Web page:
I'm trying to write a program like so:
I have a cpp file I waould like to run and create objects of 2 classes.
Each class has a field of the other class.
I can't seem to solve this after a lot of trials and searches.
Can anyone help?
added the code:
* Created on: Nov 4, 2012
* Author: achie
In file included from src/../include/Class1.h:13:0,
src/../include/../include/Class2.h:23:28: error: ‘Class1’ was not declared in this scope
src/../include/../include/Class2.h:23:34: error: template argument 1 is invalid
src/../include/../include/Class2.h:23:34: error: template argument 2 is invalid
src/../include/../include/Class2.h:26:9: error: ‘Class1’ was not declared in this scope
src/../include/../include/Class2.h:26:15: error: template argument 1 is invalid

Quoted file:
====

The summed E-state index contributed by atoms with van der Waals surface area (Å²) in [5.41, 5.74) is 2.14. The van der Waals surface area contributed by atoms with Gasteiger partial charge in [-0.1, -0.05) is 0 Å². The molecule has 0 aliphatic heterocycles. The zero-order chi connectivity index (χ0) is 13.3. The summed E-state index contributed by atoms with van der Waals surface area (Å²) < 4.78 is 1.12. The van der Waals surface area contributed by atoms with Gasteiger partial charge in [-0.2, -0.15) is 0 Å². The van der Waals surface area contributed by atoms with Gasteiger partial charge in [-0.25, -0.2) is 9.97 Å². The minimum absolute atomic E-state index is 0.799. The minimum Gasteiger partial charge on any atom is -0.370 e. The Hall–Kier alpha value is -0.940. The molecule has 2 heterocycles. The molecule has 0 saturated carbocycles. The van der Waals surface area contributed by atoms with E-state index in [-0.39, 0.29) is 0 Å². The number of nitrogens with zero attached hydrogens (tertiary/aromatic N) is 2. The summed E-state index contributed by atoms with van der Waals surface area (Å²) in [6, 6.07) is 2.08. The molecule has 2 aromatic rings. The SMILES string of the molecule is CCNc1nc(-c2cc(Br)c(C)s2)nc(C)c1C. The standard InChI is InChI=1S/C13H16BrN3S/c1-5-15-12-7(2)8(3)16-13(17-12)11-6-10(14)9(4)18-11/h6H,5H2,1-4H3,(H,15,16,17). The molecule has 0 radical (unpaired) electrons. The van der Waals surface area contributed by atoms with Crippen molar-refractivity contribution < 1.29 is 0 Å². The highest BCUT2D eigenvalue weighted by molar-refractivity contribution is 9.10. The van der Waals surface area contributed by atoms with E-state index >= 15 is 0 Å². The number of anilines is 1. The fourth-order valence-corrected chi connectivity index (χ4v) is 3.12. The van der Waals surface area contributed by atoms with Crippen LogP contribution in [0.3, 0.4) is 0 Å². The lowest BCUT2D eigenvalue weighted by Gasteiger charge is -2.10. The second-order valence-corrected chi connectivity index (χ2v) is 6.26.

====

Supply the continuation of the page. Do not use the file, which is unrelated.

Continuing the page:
src/../include/../include/Class2.h:26:15: error: template argument 2 is invalid
src/Class1.cpp: In constructor ‘Class1::Class1(int, std::vector<Class2>)’:
src/Class1.cpp:11:1: warning: ‘Class1::number’ should be initialized in the member initialization list
src/Class1.cpp:11:1: warning: ‘Class1::Class2Classes’ should be initialized in the member initialization list
#2 Try editing you code (it there were lines numbers, as there would be if the code was tagged...) so the header files just forward declare the other class.
in Class1.h and similarly for Class2.h
Then edit your cpp file the other way round (it is unusual to see a forward definition for a class in a cpp file rather than the header, it it exists).
PS Note that the above (probably) works as vector<> uses a pointer to your classes internally. (The probably is because I don't know the behavior of all implementations of vector)
This trick would not work if you'd used a C-style array as the compiler would then have to see the complete class declaration up front before working out how to layout memory for the variables which use your class. When it's a pointer, the compiler already knows the size of a pointer, so it works ok. It's happy to wait until you first use the pointer.